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Republicans want separate showers for transgender students. Hobbs vetoed a similar bill last year

A bill that would require schools to have separate showers for transgender students so that other students aren't exposed to them is on the way to Gov. Katie Hobbs' desk after the Senate gave it final approval on Wednesday.

The measure sponsored by Sen. John Kavanagh (R-Fountain Hills) would require that schools provide a single-occupancy shower room or a shower set aside for employees to anyone requesting one in writing.

Despite the proposed law making no mention of transgender students showering with students of the sex they identify with, Kavanagh made clear it was aimed at those students. He called Senate Bill 1182 a "watered-down" version of a bill Hobbs vetoed last year that contained similar provisions.

That bill also required that K-12 public schools ensure that transgender students are not allowed to share hotel rooms or other accommodations with students not of their biological sex while on overnight trips.

Kavanagh said showers are the location which subjects people to the most embarrassment and discomfort for students if they are required to shower with someone of the opposite biological sex.

"It is inappropriate for a 15-year-old female high school co-ed to have to stand next to a 20-year-old biological male who identifies as female in the same shower," Kavanagh said during the Senate vote.

He said providing transgender students with an alternate shower location is a reasonable accommodation.

"I think almost everybody thinks is totally inappropriate for that type of a mixing of genders wile naked in a school facility," Kavanagh said. "So I'm hoping that we can pass this bill out and the governor will understand that in this most extreme situation we need to protect our children."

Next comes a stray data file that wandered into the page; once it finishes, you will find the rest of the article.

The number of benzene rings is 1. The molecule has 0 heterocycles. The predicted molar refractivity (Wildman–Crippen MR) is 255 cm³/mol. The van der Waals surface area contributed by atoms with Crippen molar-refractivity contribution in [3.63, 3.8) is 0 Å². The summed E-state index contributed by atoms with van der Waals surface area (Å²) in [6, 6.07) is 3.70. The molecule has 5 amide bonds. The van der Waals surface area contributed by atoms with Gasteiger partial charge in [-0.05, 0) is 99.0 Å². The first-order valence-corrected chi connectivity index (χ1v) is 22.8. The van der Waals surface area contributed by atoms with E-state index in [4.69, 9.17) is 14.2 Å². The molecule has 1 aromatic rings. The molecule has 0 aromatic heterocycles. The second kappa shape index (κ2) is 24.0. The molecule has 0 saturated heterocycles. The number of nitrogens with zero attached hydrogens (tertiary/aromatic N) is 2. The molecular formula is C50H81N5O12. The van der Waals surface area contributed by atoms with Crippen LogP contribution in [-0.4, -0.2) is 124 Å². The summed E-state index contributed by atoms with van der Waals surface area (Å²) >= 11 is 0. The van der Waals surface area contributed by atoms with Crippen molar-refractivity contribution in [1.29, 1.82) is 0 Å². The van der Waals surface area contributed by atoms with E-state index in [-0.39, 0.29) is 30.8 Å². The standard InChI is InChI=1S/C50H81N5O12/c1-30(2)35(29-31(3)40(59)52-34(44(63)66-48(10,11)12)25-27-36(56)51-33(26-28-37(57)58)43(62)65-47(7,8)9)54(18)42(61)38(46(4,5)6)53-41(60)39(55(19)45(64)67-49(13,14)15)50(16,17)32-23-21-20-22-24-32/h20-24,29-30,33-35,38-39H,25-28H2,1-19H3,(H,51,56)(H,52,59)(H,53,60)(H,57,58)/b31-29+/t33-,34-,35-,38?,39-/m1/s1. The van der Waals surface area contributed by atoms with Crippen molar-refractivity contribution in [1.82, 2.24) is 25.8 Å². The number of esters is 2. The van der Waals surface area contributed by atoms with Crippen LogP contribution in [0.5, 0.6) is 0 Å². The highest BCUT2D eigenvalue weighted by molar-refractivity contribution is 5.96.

The bill passed on a 16-14 vote. All Senate Democrats opposed the bill, with Minority Leader Mitzi Epstein (D-Tempe) calling it unnecessary.

"The scenario just presented is not something that happens, and there are plenty of school policymakers and school advisory boards that would not let that happen," Epstein said. "That is just something that was made up by somebody and that's why I'm voting no."

Senate President Warren Petersen (R-Queen Creek) disputed the assertion that such a situation would never occur.

"This has happened,"  Petersen said. "This is absolutely mind-boggling that anybody thinks a biological male should be in a shower with a biological female in our schools."

Similar comments were made during House debate on Kavanagh’s bill. The lower chamber approved the measure on a 31-28 party-line vote early this month.

Opponents said a situation where a transgender person showering with students who are of a different biological sex doesn't transpire. They also noted that schools would have no way to comply with the measure, since most gym locker rooms have no alternatives to communal showering facilities.

"We do not have private showers in the school that I teach at, nor have I ever seen private showers in a public school," Rep. Nancy Gutierrez (D-Tucson) said during House debate on the measure. She also said there also are no private shower facilities for staff.

Other House Democrats noted that many students don’t shower after P.E. classes anyway, for various reason, including the lack of privacy.

Kavanagh said in an earlier interview that schools could come up with a workaround, such as designating times for certain students to use the showers.

Hobbs will have until the end of next week to decide whether to sign or veto Kavanagh's bill. But based on what she said when she vetoed the similar Kavanagh bill last year, its fate is likely sealed.

The Democratic governor called last year's measure "yet another discriminatory bill aimed at LGBTQ+ youth passed by the majority at the state Legislature,"  in her veto letter.

"As I said ... I will veto every bill that aims to attack and harm children," her letter said.